Dead Man Down
We’ve all been feeling pretty vengeful these last few years. Or, at least, that’s what our box office receipts suggest. Constantly we’ve gotten these wannabe-soliloquies on the subject: Quentin Tarantino regards it a necessary evil. To Park Chan-Wook, it’s an endeavor that robs one of his or her humanity. To every superhero movie ever made, it’s a cause for celebration. But to Niels Arden Opev, the helmer behind the original "Girl with the Dragon Tattoo" and now behind "Dead Man Down," it’s none of the above. It’s nothing at all; just the MacGuffin behind a movie that fails miserably at figuring out what it’s supposed to be.
Colin Farrell - who used to have impeccable taste in scripts but who now, between this and "Total Recall," seems to be saying "fuck it" - stars as Victor. Seemingly the right-hand man in Alphonse’s (Terrence Howard,) drug running/big gunning gang, he spends the first act of the film doing a sub-par Ryan Gosling impression, all introspective and "mysterious" (sorry, Colin, I love you; but you don’t stare like Ryan stares.) It’s for reasons that later will be explained in excruciatingly boring detail. See, this is the type of movie where the murderous stalker sends his prey pieces of a jigsaw puzzle until finally in the 2nd act they get the final piece and everything is revealed. Even by Hollywood standards, this is pretty dumb.
To give away the film’s slowly unfurled mystery would be to invalidate its only hope at entertainment. So I’ll just skip over the rote mystery developments (you can see the shocking twists - someone’s out for revenge! - yourself,) and instead note that I don’t even know what universe this movie takes place in. Farrell and his crew engage in firefights in the middle of the streets, hang each other from 5th story windows, and shoot up entire apartment buildings; and not a single cop ever enters. Yet Opev films the whole film with a cold blue sheen, and resists surrealism (which the script honestly suggests) at every turn. I can’t decide if it’s the least realistic crime movie ever made or if it’s the most pedestrian fever dream I’ve ever witnessed. What probably started as an experiment in style and excess ended up an under-thought disaster.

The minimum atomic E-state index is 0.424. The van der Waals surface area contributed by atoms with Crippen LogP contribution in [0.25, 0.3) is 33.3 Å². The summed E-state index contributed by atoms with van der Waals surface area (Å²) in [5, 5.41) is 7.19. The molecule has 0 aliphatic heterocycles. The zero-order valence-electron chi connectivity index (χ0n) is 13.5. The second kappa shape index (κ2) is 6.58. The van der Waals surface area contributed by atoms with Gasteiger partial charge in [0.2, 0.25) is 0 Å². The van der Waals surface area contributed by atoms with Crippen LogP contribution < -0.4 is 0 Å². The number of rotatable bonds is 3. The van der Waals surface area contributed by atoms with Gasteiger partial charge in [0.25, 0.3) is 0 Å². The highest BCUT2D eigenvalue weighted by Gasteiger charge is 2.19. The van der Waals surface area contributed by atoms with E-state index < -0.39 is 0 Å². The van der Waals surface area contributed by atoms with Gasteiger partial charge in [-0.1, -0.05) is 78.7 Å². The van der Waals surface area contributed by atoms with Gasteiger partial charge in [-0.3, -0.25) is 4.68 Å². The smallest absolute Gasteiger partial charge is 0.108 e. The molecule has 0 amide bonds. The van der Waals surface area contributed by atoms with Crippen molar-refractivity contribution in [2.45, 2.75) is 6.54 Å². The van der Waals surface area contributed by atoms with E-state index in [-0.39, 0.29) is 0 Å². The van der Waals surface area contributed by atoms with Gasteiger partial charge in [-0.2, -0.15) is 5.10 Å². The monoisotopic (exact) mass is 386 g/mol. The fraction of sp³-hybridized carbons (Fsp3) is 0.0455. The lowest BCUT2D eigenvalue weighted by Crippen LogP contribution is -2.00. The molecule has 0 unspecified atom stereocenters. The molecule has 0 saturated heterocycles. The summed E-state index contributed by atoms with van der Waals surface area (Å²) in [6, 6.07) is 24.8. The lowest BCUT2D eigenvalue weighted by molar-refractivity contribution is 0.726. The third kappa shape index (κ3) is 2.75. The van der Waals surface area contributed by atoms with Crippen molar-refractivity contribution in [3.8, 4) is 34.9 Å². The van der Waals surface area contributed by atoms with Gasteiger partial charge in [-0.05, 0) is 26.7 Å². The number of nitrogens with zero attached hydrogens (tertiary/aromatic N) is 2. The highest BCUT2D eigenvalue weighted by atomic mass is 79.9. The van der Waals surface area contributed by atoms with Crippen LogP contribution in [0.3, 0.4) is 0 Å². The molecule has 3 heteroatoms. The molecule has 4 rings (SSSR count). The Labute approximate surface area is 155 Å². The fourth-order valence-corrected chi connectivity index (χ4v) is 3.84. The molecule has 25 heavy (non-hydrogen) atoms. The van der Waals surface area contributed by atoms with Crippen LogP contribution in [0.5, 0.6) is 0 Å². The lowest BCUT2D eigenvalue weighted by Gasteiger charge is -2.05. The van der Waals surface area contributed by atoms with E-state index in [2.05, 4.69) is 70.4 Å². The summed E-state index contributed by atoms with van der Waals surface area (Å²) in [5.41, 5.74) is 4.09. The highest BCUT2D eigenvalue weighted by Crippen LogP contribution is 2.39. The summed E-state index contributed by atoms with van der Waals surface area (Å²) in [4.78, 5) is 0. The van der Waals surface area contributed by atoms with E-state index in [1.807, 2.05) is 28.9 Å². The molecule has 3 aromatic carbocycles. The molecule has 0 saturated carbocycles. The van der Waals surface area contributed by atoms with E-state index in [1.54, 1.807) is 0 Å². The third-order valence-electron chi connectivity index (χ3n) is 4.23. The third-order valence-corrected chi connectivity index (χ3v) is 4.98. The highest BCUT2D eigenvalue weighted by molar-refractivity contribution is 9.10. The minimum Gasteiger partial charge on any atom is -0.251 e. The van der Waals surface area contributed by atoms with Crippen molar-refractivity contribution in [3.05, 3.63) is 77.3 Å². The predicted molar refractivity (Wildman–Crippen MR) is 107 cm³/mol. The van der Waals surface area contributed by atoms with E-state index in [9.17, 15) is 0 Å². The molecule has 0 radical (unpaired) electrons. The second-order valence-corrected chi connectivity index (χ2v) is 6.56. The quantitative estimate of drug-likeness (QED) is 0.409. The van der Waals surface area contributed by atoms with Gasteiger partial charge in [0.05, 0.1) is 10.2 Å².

And since he never even bothered to decide what planet this movie takes place on, you know Opev never actually decided what "Dead Man Down" is all about. And so it’s just whatever he needs it to be at a given point in time. Sometimes it’s a dumb American action movie, to a ridiculous extent - complete with slow-motion shootouts where cocaine and dollar bills and bloodshed flow freely to amped-up dub step beats like so much machismo porn. But then it’s Farrell and original-Lisbeth Salander Noomi Rapace (done up with facial scars, because everyone needs to have a revenge subplot in this type of movie) failing to communicate across their balcony, complete with long pan shots, like a 3rd-rate Antonioni rip-off. Then it’s a Chan-wook style take on the soul-eroding nature of vengeance, drowning in self-seriousness. Then it’s just a dumb American action movie again (seriously, this ends like a "Death Wish" sequel).
Sometimes international filmmakers come to America and bring their style along with them. Some adapt to the Hollywood house aesthetic. But this movie’s so bad, and so clichéd, that I can’t help but ask if Opev filmed it as satire. "Dead Man Down" is so ridiculously stupid and stereotypically American that you can’t help but wonder: is he making fun of us?
Dead Man Down
Victor :: Colin Farrell
Beatrice :: Noomi Rapace
Alphonse :: Terrence Howard
Darcy :: Dominic Cooper
Valentine :: Isabelle Huppert
Lon Gordon :: Armand Assante
Gregor :: F. Abraham
Director, Niels Oplev; Screenwriter, J.H. Wyman; Producer, Neal Moritz; Executive Producer, Stuart Ford; Executive Producer, Deepak Nayar; Executive Producer, Brian Kavanaugh-Jones; Executive Producer, Ori Marmur; Executive Producer, Reid Shane; Executive Producer, Michael Luisi; Cinematographer, Paul Cameron; Production Design, Niels Sejer; Film Editor, édéric Thoraval; Film Editor, Timothy Good; Costume Designer, Renee Kalfus.